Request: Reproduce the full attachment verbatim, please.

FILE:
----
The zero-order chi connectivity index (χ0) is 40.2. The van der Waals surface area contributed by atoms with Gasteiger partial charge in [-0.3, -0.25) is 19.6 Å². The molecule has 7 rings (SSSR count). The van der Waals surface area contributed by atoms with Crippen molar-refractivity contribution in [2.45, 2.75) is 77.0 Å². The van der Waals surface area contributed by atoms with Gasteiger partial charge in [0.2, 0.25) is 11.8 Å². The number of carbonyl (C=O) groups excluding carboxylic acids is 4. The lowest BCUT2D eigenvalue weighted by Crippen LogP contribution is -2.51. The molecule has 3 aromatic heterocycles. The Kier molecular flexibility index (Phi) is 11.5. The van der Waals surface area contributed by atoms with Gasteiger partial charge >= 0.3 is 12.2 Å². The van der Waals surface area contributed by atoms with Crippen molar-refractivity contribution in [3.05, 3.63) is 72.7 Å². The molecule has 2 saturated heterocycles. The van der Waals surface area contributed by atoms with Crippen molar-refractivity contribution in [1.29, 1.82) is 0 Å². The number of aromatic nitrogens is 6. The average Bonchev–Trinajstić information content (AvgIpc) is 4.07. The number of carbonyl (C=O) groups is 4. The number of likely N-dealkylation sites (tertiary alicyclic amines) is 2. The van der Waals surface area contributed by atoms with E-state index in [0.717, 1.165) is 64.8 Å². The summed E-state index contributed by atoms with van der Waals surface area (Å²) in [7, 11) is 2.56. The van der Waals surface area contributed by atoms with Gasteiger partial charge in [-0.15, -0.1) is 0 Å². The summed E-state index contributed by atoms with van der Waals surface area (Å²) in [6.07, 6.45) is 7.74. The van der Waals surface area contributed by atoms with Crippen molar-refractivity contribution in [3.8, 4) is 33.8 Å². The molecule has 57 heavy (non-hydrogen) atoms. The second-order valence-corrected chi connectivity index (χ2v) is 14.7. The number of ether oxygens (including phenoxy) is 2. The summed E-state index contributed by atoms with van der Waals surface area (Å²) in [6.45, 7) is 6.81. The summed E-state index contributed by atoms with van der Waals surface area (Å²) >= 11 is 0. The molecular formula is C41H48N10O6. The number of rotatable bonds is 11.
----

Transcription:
The zero-order chi connectivity index (χ0) is 40.2. The van der Waals surface area contributed by atoms with Gasteiger partial charge in [-0.3, -0.25) is 19.6 Å². The molecule has 7 rings (SSSR count). The van der Waals surface area contributed by atoms with Crippen molar-refractivity contribution in [2.45, 2.75) is 77.0 Å². The van der Waals surface area contributed by atoms with Gasteiger partial charge in [0.2, 0.25) is 11.8 Å². The number of carbonyl (C=O) groups excluding carboxylic acids is 4. The lowest BCUT2D eigenvalue weighted by Crippen LogP contribution is -2.51. The molecule has 3 aromatic heterocycles. The Kier molecular flexibility index (Phi) is 11.5. The van der Waals surface area contributed by atoms with Gasteiger partial charge >= 0.3 is 12.2 Å². The van der Waals surface area contributed by atoms with Crippen molar-refractivity contribution in [3.05, 3.63) is 72.7 Å². The molecule has 2 saturated heterocycles. The van der Waals surface area contributed by atoms with Crippen molar-refractivity contribution in [1.29, 1.82) is 0 Å². The number of aromatic nitrogens is 6. The average Bonchev–Trinajstić information content (AvgIpc) is 4.07. The number of carbonyl (C=O) groups is 4. The number of likely N-dealkylation sites (tertiary alicyclic amines) is 2. The van der Waals surface area contributed by atoms with E-state index in [0.717, 1.165) is 64.8 Å². The summed E-state index contributed by atoms with van der Waals surface area (Å²) in [7, 11) is 2.56. The van der Waals surface area contributed by atoms with Gasteiger partial charge in [-0.15, -0.1) is 0 Å². The summed E-state index contributed by atoms with van der Waals surface area (Å²) in [6.07, 6.45) is 7.74. The van der Waals surface area contributed by atoms with Crippen molar-refractivity contribution in [3.8, 4) is 33.8 Å². The molecule has 57 heavy (non-hydrogen) atoms. The second-order valence-corrected chi connectivity index (χ2v) is 14.7. The number of ether oxygens (including phenoxy) is 2. The summed E-state index contributed by atoms with van der Waals surface area (Å²) in [6.45, 7) is 6.81. The summed E-state index contributed by atoms with van der Waals surface area (Å²) >= 11 is 0. The molecular formula is C41H48N10O6. The number of rotatable bonds is 11.